- Sometimes we had no television–but we got the Lewiston Morning Tribune (whose current publisher was a high school friend of my father’s) every day, and always had access to books. On our way home from family vacations we kids would argue over who got to read which sections of the waiting newspapers first. The editorial section was my favorite early on, especially the columns and editorials of Bill Hall. Today, despite the fact that I’m a news junkie who teaches media studies, I occasionally take substantial breaks from electronic media, and encourage my students to do the same.
- We always seemed to have extra people in our tiny house–at times it seemed as though Mom fed every bachelor teacher in town at least once or twice a week. After dinner, everyone would sit around the kitchen table (we had no idea what a “dining room” was) and talk about ideas and events of the day. From a young age, we kids often joined in those conversations. Some of my parents’ friends remain friends of mine to this day. And we still argue politics.
- Despite not having much in comparison to many people, we always felt like we had a lot. I remember my father telling me that he could afford to pay for my college (which, in retrospect, I think was probably a lie), but that he wouldn’t do so because I would appreciate it more if I worked to pay for it myself. I take pride in the fact that I worked very hard as a teenager on farms and later in sawmills, doing the same kinds of jobs Dad did when he was a kid.
- Students choose to attend college–typically in junior high–primarily because of the encouragement and active involvement of their parents. That’s what makes my parents’ higher education, which led to my education, so remarkable. Neither of them got that encouragement from home. On the other hand, my folks were actively involved in all of my education: helping with homework, coaching teams, attending virtually every game and concert, etc. I didn’t have to be nearly as motivated to succeed as they were.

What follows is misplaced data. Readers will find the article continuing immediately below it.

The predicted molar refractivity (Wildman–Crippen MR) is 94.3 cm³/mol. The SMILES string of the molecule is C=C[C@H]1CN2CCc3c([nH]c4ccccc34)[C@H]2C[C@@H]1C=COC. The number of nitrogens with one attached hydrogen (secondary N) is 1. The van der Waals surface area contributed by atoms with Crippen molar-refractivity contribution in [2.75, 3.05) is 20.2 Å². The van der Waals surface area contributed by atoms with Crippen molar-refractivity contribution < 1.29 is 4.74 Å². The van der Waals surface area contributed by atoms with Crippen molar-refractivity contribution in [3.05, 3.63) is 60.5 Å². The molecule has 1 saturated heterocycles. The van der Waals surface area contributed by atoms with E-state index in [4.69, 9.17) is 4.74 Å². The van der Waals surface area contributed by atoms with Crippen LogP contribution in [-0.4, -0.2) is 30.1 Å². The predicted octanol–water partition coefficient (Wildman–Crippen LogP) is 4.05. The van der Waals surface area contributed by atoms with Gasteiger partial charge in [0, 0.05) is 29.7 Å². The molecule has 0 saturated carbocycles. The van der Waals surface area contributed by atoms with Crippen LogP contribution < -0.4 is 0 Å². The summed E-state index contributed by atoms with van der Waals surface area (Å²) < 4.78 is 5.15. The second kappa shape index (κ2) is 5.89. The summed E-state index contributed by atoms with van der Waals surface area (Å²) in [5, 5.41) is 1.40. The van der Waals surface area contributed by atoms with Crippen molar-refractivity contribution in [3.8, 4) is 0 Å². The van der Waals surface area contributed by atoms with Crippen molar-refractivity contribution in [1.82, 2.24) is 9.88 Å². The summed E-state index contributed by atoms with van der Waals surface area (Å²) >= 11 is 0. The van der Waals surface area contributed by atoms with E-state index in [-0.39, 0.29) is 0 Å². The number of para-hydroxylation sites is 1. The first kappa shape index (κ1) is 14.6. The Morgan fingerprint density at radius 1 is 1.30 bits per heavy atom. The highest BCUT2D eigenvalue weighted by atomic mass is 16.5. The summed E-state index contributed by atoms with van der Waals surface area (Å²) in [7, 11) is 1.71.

- In addition, family income may be the best predictor of who will attend college, but most college students need some outside help. My education and access to academics also made it much easier for me to find and apply for scholarships–an advantage that some of my current students fail to recognize in their George Bush-like belief that they’ve somehow made it to where they are on their own.
- Finally, my parents always made it clear that we had a responsibility to give something back to the world that had so blessed us. That’s why I became a reporter, and why the best of reporters do what they do. Incidentally, that’s why good reporters (and college professors, for that matter) also tend to be more often liberal than conservative. It’s not because there’s a conspiracy in either field to keep out conservatives. It’s because liberals tend to be the people who want to change the world and who are willing to try to do so with little promise of financial reward.
So perhaps I can blame my folks for the fact that I’ll never be financially wealthy. (With the current state of the economy, perhaps soon no one will.) But I must also credit them for making me realize that I am incredibly rich in other ways, and that, with luck, what they taught me might help enrich others for years to come.
Happy Anniversary, folks. And thank you.